6. You are right about that, but greed has always been pretty strong in the US. Our "founding fathers" were money makers. They were mostly very wealthy white men and many were big slaveholders. They slaughtered the Native Americans and put them on reservations and took their land. Making war, working slaves, or selling cell phones that will get you killed, its all about making money.

  7. We were in California before, during, and after the cell phone law went into effect there, making it illegal to talk while driving. Huge boost to sales of hands-free sets of various kinds in the weeks before and lots of apparent compliance in the first weeks after--as indicated by the number of people seen at a stop light running their mouths hard while alone in the car, no cell phone in sight.

    Within a month, it wasn't uncommon to see a cop car in one lane at a light and someone talking on their cell phone right beside the cop in the adjoining lane--holding the phone to their ear. The cop wouldn't even glance in that direction. Within 3 months, everybody was back to talking on their hand-held cell phones while driving. And, as qwerty-keyboard phones became ubiquitous, the texting while driving was also going up and up.

    The state was losing funding for cops and highway patrol. There was no way they could enforce the cell phone law when their force was being scattered.

    Great time to pass this law; terrible time to try to enforce it. At best, the penalty for a talker or texter found responsible for an accident would go up if it could be proven that they were calling or texting at the time of the accident. Otherwise, this law just can't have real teeth right now in most states.

    And I don't know anybody who wants these laws passed more than I do, so this is not an excuse for ignoring the problem.

  8. Thanks for your comment Nance. I agree with you.

    I've seen one in-depth news report recently about California's experience with cell phone regulation and enforcement of the law and they were much like you described. I was out there for several months doing politics back in 1967-68 and have been back several times since. Driving on those very crowded and dangerous freeways and interstate highways that criss-cross the densely populated LA area was very scary even before cell phone distraction came along to make it downright terrifying.

    The problem is that the mobile phone industry is making so much money and does so much advertising on TV and elsewhere that you can't get the big media folks to really get on the story perhaps because of the money they are making running their ads. Like other industries that run a lot of ads (such as banking and insurance)the cell phone industry also does an immense amount of lobbying state legislatures and Congress. We also have the everybody's-doing-it so it must be OK syndrome.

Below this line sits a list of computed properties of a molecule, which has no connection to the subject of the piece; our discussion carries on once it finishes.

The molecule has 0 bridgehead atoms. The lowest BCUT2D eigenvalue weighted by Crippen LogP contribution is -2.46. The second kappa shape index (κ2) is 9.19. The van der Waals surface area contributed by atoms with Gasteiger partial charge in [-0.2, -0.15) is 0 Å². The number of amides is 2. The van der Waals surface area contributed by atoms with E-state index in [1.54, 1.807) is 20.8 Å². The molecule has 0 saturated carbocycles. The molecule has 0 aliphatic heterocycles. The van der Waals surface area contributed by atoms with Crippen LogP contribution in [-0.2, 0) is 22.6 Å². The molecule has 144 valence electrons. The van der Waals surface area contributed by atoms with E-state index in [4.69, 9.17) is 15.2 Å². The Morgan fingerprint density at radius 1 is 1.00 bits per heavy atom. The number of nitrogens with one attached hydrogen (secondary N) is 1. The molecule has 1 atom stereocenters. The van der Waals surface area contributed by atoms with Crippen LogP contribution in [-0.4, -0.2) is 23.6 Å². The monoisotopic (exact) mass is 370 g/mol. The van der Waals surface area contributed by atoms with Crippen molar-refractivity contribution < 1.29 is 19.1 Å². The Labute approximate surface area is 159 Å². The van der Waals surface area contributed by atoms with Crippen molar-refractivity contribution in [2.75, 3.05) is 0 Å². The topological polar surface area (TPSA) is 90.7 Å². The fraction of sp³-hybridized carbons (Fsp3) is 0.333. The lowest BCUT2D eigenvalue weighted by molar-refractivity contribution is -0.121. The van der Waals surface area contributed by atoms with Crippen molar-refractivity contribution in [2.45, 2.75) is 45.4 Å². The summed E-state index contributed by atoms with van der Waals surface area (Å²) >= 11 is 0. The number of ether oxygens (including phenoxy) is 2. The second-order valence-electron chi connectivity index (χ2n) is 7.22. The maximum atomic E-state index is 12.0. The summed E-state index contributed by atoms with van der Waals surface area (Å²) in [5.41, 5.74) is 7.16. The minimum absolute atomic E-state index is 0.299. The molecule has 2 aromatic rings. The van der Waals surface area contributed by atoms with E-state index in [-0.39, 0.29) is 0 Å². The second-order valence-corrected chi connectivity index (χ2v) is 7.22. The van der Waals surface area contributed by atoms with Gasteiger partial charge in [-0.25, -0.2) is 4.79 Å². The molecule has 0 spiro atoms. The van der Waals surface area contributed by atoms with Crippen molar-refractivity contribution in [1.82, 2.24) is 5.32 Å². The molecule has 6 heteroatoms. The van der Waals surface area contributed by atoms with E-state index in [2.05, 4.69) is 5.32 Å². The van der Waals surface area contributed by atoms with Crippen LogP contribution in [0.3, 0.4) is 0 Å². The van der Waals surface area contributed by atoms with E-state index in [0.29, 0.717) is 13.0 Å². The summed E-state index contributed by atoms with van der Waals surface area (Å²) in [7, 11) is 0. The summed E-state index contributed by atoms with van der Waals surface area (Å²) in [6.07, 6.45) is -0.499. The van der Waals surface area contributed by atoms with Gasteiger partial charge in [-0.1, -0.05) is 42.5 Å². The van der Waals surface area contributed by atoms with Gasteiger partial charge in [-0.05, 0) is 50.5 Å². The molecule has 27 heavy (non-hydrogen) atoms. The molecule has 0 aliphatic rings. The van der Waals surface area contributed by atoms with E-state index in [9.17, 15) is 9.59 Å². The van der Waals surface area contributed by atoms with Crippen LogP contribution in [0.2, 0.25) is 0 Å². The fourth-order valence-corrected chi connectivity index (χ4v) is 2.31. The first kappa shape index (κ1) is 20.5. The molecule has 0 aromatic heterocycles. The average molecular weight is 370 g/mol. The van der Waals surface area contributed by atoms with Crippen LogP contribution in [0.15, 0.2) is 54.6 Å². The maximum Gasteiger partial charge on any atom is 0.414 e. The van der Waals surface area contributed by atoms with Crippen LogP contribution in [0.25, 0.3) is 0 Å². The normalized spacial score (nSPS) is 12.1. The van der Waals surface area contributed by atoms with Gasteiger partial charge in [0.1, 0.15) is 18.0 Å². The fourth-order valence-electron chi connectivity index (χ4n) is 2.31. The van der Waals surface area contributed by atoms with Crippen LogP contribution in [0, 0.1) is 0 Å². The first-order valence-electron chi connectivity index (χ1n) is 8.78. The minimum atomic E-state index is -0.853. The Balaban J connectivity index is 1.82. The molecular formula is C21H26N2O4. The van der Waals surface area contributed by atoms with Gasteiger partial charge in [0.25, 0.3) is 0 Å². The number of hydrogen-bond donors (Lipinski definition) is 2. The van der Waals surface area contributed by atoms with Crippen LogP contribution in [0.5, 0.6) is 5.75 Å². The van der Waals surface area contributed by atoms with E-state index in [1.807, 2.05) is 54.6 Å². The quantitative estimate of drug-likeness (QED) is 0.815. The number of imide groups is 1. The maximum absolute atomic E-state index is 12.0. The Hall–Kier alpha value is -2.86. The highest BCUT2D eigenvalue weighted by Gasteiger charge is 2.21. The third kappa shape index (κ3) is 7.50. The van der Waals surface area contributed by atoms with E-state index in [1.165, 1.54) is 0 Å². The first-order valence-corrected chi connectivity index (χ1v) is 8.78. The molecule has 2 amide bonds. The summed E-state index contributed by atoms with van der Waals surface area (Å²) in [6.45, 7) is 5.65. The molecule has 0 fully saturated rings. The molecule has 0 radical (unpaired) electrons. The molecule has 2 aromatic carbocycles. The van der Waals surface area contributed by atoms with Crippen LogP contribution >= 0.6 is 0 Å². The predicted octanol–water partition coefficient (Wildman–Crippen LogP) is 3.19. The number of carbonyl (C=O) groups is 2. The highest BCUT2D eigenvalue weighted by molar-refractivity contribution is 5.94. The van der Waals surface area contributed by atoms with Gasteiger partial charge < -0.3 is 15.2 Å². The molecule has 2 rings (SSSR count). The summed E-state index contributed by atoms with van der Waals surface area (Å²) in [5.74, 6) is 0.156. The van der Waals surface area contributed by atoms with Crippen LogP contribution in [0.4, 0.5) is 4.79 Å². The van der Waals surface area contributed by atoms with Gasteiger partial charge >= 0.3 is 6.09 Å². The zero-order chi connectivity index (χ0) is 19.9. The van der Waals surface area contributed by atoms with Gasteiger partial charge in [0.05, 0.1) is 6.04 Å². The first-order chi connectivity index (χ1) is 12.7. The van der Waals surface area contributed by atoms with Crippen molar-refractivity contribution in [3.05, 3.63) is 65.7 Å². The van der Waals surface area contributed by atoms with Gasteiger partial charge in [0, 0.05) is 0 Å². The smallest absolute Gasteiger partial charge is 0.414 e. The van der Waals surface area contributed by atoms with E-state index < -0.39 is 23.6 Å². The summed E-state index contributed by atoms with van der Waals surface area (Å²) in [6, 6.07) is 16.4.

9. Actually I am all for banning cell phones while driving and in parking lots, restaurants, stores and on the sidewalk. People think I've lost touch with reality because I never take my cell phone with me when I go out. Instead of social networking we have a social wasteland and "communication" is a matter of gobbledegook.

  10. I couldn't agree more, Tom. Is it old fashioned to believe in face to face contact? I don't think so. It is a quality of life issue. My students and their siblings don't know reality any other way. Cell phones and texting is so "normal" to them that being without a cell phone is unbelievable. Thanks again for getting out your well-reasoned ideas.

  11. tnlib,

    Maybe I'm a Luddite, but I don't use my cell-phone anymore. I just tell people to call me at home or the office and leave a message or voice mail if I am not in. Judy and I are together most of the time on trips etc. and she has her cell with her so I can use her's when I need to. Maybe the folks who say you have lost touch with reality are so caught up in a virtual world that they have lost it. I spend enough time communicating in the virtual world of computers.

  12. Tim,

    I received an e-mail this morning saying that 46% of teens admit to texting while driving, 7 in 19 kids admit receiving pornography and 4 in 10 admit to being "cyber bullied" on cell phones. It appeared to be an ad from a company that can "stop texting and driving" and "monitors all web activity for dangerous content".

    I reckon if you want little kids to have continuous access to endless information (true, salacious or whatever) and entertainment from everywhere then let them have a cell phone with some "cool" apps. "All the other kids have them so why can't I have one too, Mom and Dad."

    I understand that many children sleep with their cell phones now rather than teddy bears.

  13. I feel sorry for those who have a cell phone addiction. I will glare or say something to the rude people who are yapping in restaurants (when I am trying to have a quiet, enjoyable meal), yapping in a movie theatre, yapping while at the symphony, yapping in the restroom, etc! Even if they are texting (I have seen that even in church), if it is bothering me, I will glare at them and then I will get up and sit somewhere else.

  14. I feel much the same, Anonymous. I don't know whether to be pissed or feel sorry for phone addicts.

    So very many people are constantly talking and texting on phones nowadays. They seem totally into virtual communication with others who are far away from their personal presence. They seem totally, and sometimes very rudely unaware of their own physical space and surroundings. This is true for drivers and pedestrians and nothing could be more dangerous to their personal safety and others in their paths and near vicinity. I wonder if they feel happier and safer than they did 8 or 10 and years ago when almost no one carried a phone?